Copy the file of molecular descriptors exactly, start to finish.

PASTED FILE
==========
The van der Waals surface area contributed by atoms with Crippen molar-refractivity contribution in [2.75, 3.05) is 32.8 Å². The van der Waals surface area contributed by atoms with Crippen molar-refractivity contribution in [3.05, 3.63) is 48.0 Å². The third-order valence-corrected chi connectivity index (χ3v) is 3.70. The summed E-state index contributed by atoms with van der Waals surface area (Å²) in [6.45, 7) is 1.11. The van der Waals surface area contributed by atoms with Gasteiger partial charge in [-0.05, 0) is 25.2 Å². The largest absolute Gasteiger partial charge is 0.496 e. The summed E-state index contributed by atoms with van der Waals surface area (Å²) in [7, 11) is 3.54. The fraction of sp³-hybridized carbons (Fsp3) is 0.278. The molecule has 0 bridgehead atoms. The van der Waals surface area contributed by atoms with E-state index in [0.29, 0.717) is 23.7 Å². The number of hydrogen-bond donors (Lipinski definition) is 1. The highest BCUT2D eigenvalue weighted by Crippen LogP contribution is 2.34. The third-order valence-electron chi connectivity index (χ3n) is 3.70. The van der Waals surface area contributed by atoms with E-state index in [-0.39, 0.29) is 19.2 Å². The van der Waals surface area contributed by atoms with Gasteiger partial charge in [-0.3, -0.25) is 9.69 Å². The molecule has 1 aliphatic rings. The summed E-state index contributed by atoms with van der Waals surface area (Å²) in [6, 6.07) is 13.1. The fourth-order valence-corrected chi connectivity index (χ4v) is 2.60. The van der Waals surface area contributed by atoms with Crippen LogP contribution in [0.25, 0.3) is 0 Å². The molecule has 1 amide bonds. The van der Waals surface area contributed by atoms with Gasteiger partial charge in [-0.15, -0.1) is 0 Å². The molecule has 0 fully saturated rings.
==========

The van der Waals surface area contributed by atoms with Crippen molar-refractivity contribution in [2.75, 3.05) is 32.8 Å². The van der Waals surface area contributed by atoms with Crippen molar-refractivity contribution in [3.05, 3.63) is 48.0 Å². The third-order valence-corrected chi connectivity index (χ3v) is 3.70. The summed E-state index contributed by atoms with van der Waals surface area (Å²) in [6.45, 7) is 1.11. The van der Waals surface area contributed by atoms with Gasteiger partial charge in [-0.05, 0) is 25.2 Å². The largest absolute Gasteiger partial charge is 0.496 e. The summed E-state index contributed by atoms with van der Waals surface area (Å²) in [7, 11) is 3.54. The fraction of sp³-hybridized carbons (Fsp3) is 0.278. The molecule has 0 bridgehead atoms. The van der Waals surface area contributed by atoms with E-state index in [0.29, 0.717) is 23.7 Å². The number of hydrogen-bond donors (Lipinski definition) is 1. The highest BCUT2D eigenvalue weighted by Crippen LogP contribution is 2.34. The third-order valence-electron chi connectivity index (χ3n) is 3.70. The van der Waals surface area contributed by atoms with E-state index in [-0.39, 0.29) is 19.2 Å². The van der Waals surface area contributed by atoms with Gasteiger partial charge in [-0.3, -0.25) is 9.69 Å². The molecule has 1 aliphatic rings. The summed E-state index contributed by atoms with van der Waals surface area (Å²) in [6, 6.07) is 13.1. The fourth-order valence-corrected chi connectivity index (χ4v) is 2.60. The van der Waals surface area contributed by atoms with Crippen LogP contribution in [0.25, 0.3) is 0 Å². The molecule has 1 amide bonds. The van der Waals surface area contributed by atoms with Gasteiger partial charge in [-0.15, -0.1) is 0 Å². The molecule has 0 fully saturated rings.